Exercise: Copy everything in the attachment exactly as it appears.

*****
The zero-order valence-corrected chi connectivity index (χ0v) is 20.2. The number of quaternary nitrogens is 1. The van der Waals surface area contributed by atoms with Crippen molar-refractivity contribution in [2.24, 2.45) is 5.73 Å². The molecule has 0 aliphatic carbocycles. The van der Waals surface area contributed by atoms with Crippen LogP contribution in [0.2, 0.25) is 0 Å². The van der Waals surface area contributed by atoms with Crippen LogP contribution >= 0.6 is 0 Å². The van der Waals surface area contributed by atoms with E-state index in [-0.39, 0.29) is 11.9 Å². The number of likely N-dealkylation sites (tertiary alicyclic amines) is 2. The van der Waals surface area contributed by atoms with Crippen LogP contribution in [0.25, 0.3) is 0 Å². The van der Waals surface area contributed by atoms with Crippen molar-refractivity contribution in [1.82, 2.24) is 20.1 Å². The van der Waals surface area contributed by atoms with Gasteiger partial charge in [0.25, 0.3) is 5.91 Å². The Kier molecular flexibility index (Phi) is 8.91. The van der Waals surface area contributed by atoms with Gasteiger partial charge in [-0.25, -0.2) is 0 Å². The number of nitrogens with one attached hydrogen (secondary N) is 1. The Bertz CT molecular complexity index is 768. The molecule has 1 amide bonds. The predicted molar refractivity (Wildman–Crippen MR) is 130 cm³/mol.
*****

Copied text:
The zero-order valence-corrected chi connectivity index (χ0v) is 20.2. The number of quaternary nitrogens is 1. The van der Waals surface area contributed by atoms with Crippen molar-refractivity contribution in [2.24, 2.45) is 5.73 Å². The molecule has 0 aliphatic carbocycles. The van der Waals surface area contributed by atoms with Crippen LogP contribution in [0.2, 0.25) is 0 Å². The van der Waals surface area contributed by atoms with Crippen LogP contribution >= 0.6 is 0 Å². The van der Waals surface area contributed by atoms with E-state index in [-0.39, 0.29) is 11.9 Å². The number of likely N-dealkylation sites (tertiary alicyclic amines) is 2. The van der Waals surface area contributed by atoms with Crippen LogP contribution in [0.25, 0.3) is 0 Å². The van der Waals surface area contributed by atoms with Crippen molar-refractivity contribution in [1.82, 2.24) is 20.1 Å². The van der Waals surface area contributed by atoms with Gasteiger partial charge in [0.25, 0.3) is 5.91 Å². The Kier molecular flexibility index (Phi) is 8.91. The van der Waals surface area contributed by atoms with Gasteiger partial charge in [-0.25, -0.2) is 0 Å². The number of nitrogens with one attached hydrogen (secondary N) is 1. The Bertz CT molecular complexity index is 768. The molecule has 1 amide bonds. The predicted molar refractivity (Wildman–Crippen MR) is 130 cm³/mol.